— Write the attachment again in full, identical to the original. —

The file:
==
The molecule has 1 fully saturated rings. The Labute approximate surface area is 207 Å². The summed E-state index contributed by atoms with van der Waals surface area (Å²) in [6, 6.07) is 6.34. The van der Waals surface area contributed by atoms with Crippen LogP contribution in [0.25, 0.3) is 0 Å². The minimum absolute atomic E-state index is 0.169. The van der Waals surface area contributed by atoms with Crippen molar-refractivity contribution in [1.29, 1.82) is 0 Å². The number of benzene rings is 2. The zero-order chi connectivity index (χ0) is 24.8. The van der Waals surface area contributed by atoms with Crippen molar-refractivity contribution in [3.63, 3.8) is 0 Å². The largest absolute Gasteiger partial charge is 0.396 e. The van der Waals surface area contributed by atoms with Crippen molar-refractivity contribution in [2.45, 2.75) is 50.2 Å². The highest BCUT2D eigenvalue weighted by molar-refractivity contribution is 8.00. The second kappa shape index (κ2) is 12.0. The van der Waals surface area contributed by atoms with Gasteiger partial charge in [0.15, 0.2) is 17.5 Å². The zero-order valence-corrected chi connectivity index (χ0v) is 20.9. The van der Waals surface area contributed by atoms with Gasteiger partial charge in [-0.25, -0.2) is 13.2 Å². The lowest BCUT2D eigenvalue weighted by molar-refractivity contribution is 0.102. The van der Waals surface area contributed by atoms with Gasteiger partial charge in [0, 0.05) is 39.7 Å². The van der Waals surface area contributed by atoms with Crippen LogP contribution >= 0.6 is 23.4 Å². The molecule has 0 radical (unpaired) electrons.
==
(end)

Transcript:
The molecule has 1 fully saturated rings. The Labute approximate surface area is 207 Å². The summed E-state index contributed by atoms with van der Waals surface area (Å²) in [6, 6.07) is 6.34. The van der Waals surface area contributed by atoms with Crippen LogP contribution in [0.25, 0.3) is 0 Å². The minimum absolute atomic E-state index is 0.169. The van der Waals surface area contributed by atoms with Crippen molar-refractivity contribution in [1.29, 1.82) is 0 Å². The number of benzene rings is 2. The zero-order chi connectivity index (χ0) is 24.8. The van der Waals surface area contributed by atoms with Crippen molar-refractivity contribution in [3.63, 3.8) is 0 Å². The largest absolute Gasteiger partial charge is 0.396 e. The van der Waals surface area contributed by atoms with Crippen molar-refractivity contribution in [2.45, 2.75) is 50.2 Å². The highest BCUT2D eigenvalue weighted by molar-refractivity contribution is 8.00. The second kappa shape index (κ2) is 12.0. The van der Waals surface area contributed by atoms with Gasteiger partial charge in [0.15, 0.2) is 17.5 Å². The zero-order valence-corrected chi connectivity index (χ0v) is 20.9. The van der Waals surface area contributed by atoms with Gasteiger partial charge in [-0.25, -0.2) is 13.2 Å². The lowest BCUT2D eigenvalue weighted by molar-refractivity contribution is 0.102. The van der Waals surface area contributed by atoms with Gasteiger partial charge in [0, 0.05) is 39.7 Å². The van der Waals surface area contributed by atoms with Crippen LogP contribution >= 0.6 is 23.4 Å². The molecule has 0 radical (unpaired) electrons.